Does Involved Parenting Create Inequality?

Does Involved Parenting Create Inequality?

involved parenting create inequality There is a growing concern among child experts that today’s modern parent just may be contributing to many of the society’s future problems through their parenting skills. Of course, the solution is not always evident, but some have even gone so far as to say the family unit should be abolished. But hold on a minute, not so fast.  While Adam Swift’s view of the traditional family may be shocking, some of what he is saying seems to not be that far out of left field. So does today’s style of involved parenting create inequality for our kids?

Can Modern Involved Parenting Create Inequality Socially?

Some of what has been proposed might make sense, depending on how you look at it. While Swift’s presentation that parents who send their kids to private schools or even to church regularly give them an unfair advantage over other kids, I have my doubts. These social connections have always been there, and kids will find their “tribe” regardless of where we send them to school or worship. Just ask the growing tribe of “ex-Catholics” which many refer to as the largest religious group in the world. And Swift goes on to say that the act of having a child should not automatically give you the right to raise that child. If it doesn’t I don’t know what does. But his point about how parents raise their kids affecting their place in society is not a new one. Annette Lareau has been saying something similar for some time now.

Lareau States Parenting Styles Maintain Class Structures

The sociologist has been saying for several years that how we raise our kids is just as important as where. This is especially so when it comes to whether they end up in the middle class or not. She is just one of several specialists in her field who are looking at how social class affects economic outcomes for families. Her research has shown that working-class parents raise their kids in a more hands-off manner than middle class parents. Where middle-class parents negotiate with their kids on everything from bedtime to discipline, they are also more likely to teach kids how to deal with structured days.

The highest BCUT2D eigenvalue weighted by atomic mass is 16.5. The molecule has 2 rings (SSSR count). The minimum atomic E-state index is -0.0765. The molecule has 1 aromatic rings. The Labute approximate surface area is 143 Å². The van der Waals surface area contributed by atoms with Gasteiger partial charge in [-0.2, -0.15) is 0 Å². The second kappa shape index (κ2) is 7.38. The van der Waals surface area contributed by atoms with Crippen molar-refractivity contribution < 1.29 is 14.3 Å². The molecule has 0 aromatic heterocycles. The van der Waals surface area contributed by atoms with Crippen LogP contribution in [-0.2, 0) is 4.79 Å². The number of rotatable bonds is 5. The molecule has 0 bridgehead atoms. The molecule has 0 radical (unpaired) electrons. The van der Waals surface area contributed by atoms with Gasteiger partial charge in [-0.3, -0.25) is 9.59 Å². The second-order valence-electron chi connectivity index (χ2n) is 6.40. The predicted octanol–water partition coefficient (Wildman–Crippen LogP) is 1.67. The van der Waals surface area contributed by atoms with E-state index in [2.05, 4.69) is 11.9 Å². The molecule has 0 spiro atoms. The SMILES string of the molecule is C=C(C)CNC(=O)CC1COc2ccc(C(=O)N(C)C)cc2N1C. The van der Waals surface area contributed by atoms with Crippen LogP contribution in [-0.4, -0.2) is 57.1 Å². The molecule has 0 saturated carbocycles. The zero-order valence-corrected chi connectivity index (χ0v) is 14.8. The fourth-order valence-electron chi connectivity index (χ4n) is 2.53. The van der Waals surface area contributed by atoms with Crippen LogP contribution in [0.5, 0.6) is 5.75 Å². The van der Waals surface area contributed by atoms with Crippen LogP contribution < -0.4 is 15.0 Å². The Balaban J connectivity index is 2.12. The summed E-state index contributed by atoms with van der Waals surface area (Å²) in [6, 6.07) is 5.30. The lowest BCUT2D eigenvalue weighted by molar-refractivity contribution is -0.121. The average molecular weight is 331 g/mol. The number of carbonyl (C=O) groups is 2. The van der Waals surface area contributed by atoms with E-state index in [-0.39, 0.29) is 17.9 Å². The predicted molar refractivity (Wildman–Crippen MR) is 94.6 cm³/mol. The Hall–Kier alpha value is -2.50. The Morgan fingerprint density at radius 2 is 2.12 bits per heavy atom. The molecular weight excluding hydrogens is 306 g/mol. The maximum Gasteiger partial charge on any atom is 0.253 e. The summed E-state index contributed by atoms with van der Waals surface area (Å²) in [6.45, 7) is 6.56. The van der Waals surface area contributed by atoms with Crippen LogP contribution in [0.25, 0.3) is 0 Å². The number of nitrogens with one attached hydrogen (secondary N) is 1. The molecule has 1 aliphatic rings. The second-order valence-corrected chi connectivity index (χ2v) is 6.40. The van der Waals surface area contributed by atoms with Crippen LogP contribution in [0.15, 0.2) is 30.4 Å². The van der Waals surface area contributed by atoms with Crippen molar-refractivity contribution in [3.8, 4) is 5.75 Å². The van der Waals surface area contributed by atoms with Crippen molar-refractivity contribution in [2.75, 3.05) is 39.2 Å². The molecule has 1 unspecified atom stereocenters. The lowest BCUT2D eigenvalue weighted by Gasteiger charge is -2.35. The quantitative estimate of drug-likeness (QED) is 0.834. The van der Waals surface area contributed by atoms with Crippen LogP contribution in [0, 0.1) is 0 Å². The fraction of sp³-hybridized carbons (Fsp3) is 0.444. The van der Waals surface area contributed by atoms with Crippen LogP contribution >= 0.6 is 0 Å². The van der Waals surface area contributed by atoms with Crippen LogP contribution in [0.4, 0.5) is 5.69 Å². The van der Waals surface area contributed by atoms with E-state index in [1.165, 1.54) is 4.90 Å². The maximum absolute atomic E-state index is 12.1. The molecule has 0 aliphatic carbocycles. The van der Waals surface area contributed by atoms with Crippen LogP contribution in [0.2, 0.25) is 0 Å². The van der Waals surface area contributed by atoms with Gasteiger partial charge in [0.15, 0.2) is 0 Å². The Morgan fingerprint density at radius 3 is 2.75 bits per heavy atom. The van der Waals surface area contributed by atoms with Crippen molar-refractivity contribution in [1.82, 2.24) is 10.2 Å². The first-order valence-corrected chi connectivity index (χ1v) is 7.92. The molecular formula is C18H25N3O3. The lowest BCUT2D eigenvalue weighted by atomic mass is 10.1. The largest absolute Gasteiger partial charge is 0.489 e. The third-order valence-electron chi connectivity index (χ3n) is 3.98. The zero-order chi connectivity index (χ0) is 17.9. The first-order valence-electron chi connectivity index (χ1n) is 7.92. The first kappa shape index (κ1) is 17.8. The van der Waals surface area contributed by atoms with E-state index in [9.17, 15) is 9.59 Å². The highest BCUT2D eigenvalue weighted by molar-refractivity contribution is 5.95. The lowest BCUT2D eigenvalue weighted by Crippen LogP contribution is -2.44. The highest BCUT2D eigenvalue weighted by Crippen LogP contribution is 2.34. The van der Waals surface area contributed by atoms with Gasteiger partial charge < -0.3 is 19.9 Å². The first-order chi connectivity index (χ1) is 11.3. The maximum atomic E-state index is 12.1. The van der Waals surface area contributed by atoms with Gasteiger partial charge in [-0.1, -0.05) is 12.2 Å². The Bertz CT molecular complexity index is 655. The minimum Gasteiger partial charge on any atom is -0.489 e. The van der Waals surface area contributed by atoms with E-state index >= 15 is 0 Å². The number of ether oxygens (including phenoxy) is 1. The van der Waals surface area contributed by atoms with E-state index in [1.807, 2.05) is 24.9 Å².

Breaking Free Of Our Class Restrictions

All those Little League games and after school classes prepare them for the middle management white collar jobs there are destined to inherit. Working class kids may be more independent but they also lack the skills to negotiate through bureaucracy. That is a skill that comes in handy in the corporate world. So does our modern involved middle-class parent creating a new class structure for the future? While I don’t want to think that Adam Swift’s vision of government run crèches which smack of Orwell’s 1984 is the solution, helicopter parents who push their kids up the corporate ladder isn’t healthy either. Maybe those working class parents have something right that we should look at more closely. Unless we are all too busy helping our kids get into the right schools and play with the right kids.

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